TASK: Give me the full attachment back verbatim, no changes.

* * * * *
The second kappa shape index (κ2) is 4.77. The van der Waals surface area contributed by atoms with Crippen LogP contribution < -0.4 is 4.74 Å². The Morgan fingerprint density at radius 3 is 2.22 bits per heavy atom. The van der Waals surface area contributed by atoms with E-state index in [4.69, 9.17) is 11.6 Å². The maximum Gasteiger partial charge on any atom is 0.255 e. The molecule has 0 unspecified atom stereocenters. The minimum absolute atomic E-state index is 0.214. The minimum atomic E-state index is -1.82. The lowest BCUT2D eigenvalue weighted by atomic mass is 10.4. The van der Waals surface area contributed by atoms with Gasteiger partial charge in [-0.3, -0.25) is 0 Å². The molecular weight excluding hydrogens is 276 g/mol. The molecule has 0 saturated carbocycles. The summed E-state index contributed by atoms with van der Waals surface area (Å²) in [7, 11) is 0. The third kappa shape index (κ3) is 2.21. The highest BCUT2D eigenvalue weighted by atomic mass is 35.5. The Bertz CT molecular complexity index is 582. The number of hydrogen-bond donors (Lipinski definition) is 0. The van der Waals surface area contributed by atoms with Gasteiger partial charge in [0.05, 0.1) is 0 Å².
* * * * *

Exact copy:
The second kappa shape index (κ2) is 4.77. The van der Waals surface area contributed by atoms with Crippen LogP contribution < -0.4 is 4.74 Å². The Morgan fingerprint density at radius 3 is 2.22 bits per heavy atom. The van der Waals surface area contributed by atoms with E-state index in [4.69, 9.17) is 11.6 Å². The maximum Gasteiger partial charge on any atom is 0.255 e. The molecule has 0 unspecified atom stereocenters. The minimum absolute atomic E-state index is 0.214. The minimum atomic E-state index is -1.82. The lowest BCUT2D eigenvalue weighted by atomic mass is 10.4. The van der Waals surface area contributed by atoms with Gasteiger partial charge in [-0.3, -0.25) is 0 Å². The molecular weight excluding hydrogens is 276 g/mol. The molecule has 0 saturated carbocycles. The summed E-state index contributed by atoms with van der Waals surface area (Å²) in [7, 11) is 0. The third kappa shape index (κ3) is 2.21. The highest BCUT2D eigenvalue weighted by atomic mass is 35.5. The Bertz CT molecular complexity index is 582. The number of hydrogen-bond donors (Lipinski definition) is 0. The van der Waals surface area contributed by atoms with Gasteiger partial charge in [0.05, 0.1) is 0 Å².